At discount prices for —

    Hugo L. Black:

    But then extends if it bars them from trying to sell at the price they want to sell?

    Robert F. Pyatt:

    Well, in that sense, yes, Your Honor.

    We must concede that there is some inhibition upon their advertising, that they want to sell at this or that price.

    Now, they may go ahead and sell at any price they want to.

    The law does not say that they must receive so much for the lands or so much for the performances.

    Hugo L. Black:

    They certainly can’t tell anybody about it?

    Robert F. Pyatt:

    They just can’t tell anyone that I am selling glasses cheaper than X or I am selling glasses at so much higher.

    Hugo L. Black:

    They can have a competitive system, but they can’t advertise?

    Robert F. Pyatt:

    They can have a competitive system, that is right, Justice Black, but they can’t resort to price advertisement of that competitive sort.

    Hugo L. Black:

    I’m asking you this question because there doesn’t seem to have been much discussion on the fact that the Court has held in many cases that with reference to the price fixing and handling of things of this kind, the states can’t interfere with what interstate commerce permits to flow through except when Congress passes an Act permitting it.

    There have been many cases of that kind.

    Robert F. Pyatt:

    Yes, I understand that, Your Honor.

    But we are not dealing with the interstate traffic in glasses.

    Hugo L. Black:

    We’re dealing with the advertising of the interstate —

    Robert F. Pyatt:

    Yes, Justice Black.

    We are dealing with advertising which we much admit is over — is through interstate commerce because of these radio signals crossing the state line.

    But we are not dealing in interstate commerce of glasses or frames.

    That is not involved at all.

    Hugo L. Black:

    Do you think that the setting of the — of your law in connection with the question of preemption or burden of commerce, in a light was sown on it by the many times that Congress has permitted states to enforce laws which were valid within them, to apply them to interstate commerce transactions?

    Robert F. Pyatt:

    No, Your Honor, I don’t think so.

    I think I have a vague idea of what is of His Honor is driving at, and the vagueness is my fault of course.

    But I don’t think that is in the picture here.

    I don’t think that is relevant.

    I think here what we have is a Williamson situation, albeit that there are minor differences between the facts.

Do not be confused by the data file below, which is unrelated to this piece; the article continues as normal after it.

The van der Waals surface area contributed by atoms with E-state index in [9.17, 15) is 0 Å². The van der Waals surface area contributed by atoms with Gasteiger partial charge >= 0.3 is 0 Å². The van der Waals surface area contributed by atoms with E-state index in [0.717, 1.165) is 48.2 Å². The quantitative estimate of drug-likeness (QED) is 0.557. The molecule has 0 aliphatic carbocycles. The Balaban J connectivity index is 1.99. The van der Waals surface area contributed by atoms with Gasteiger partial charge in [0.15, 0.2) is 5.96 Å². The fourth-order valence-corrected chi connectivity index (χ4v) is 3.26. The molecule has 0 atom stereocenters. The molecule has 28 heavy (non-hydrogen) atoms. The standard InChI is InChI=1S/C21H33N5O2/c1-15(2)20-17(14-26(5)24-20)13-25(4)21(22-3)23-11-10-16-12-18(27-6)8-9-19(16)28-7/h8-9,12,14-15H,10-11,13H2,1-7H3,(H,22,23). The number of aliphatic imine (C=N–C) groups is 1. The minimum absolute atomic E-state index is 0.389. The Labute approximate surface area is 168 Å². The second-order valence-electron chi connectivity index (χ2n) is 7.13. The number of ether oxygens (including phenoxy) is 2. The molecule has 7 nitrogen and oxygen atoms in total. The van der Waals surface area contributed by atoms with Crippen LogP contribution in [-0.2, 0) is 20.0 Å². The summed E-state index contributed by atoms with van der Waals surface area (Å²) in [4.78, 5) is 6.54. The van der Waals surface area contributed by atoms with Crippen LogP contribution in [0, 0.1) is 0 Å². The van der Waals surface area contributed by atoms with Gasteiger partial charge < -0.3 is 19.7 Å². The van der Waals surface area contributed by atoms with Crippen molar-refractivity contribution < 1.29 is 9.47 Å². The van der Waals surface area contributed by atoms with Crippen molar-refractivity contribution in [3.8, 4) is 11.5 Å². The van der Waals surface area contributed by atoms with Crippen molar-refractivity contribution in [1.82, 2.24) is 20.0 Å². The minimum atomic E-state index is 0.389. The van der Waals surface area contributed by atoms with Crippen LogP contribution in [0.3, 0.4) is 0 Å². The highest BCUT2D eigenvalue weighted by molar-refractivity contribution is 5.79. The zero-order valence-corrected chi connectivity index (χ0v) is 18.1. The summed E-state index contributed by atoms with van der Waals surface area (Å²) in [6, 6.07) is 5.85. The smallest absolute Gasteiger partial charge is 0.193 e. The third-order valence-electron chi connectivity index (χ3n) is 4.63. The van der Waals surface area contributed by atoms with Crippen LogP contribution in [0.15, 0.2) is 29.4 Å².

Hugo L. Black:

    But you’ll have a Williamson situation, if all you were doing was enforcing it inside the State with reference to people who advertise to sell inside?

    Robert F. Pyatt:

    Yes, Justice Black.

    Hugo L. Black:

    I don’t think there’s any doubt about that.

    Robert F. Pyatt:

    I was going on to say plus the fact that the advertising against state law is promulgated in interstate commerce.

    And we don’t have a federal statute on the subject that we have been able to discover nor is there a regulation by the Communications Commission, which we have been able to discover.

    Now, in the fair trade and anti-trust fields, I know there have been volumes of federal legislations on those subjects which permit the States to act where perhaps in some instances, they could not have otherwise acted.

    Robert F. Pyatt:

    Here we are neither in fair trade or anti-trust.

    Hugo L. Black:

    Suppose the State of New Mexico had the sudden specific thing that cannot be done in other interstate commerce transaction, like selling to one person cheaper than another, things of that kind —

    Robert F. Pyatt:

    In interstate commerce?

    Hugo L. Black:

    Suppose that Mexico decided it — New Mexico decided to adopt the policy of letting people fix — sell at different prices?

    Even though that matter came from outside the State, could they do that?

    Robert F. Pyatt:

    I think not, Justice Black.

    If I understood your question correctly, it was — a hypothetical one if New Mexico prohibited certain people from selling to others in interstate commerce, there you would have —

    Hugo L. Black:

    Fix the terms on which the sales could be made, but which contrary to those fixed in the Clayton Act?

    Robert F. Pyatt:

    No, sir.

    That if we can — if New Mexico’s enactment were contrary to the Clayton Act, it would fall under the supreme law of the Land Clause.

    To take His Honor’s earlier example, if New Mexico sought to fix the terms of certain sales from one party to another in interstate commerce, it then would have enacted a law directed at interstate commerce and which on it’s face purported to regulate interstate commerce.

    No sir.

    Here, New Mexico’s law is not discriminatory and indeed the appellant’s have not suggested that it is.

    And the affect on interstate commerce here is incidental to the enforcement of the legitimate police power measure.

    Interestingly enough, Justice Black in the Williamson case which we were discussing, this Court said that it saw no constitutional reason why all who deal with the human eye shouldn’t be prevented from resorting to commercial methods.

    That’s all New Mexico —

    Hugo L. Black:

    So far I’m concerned that case settles your question —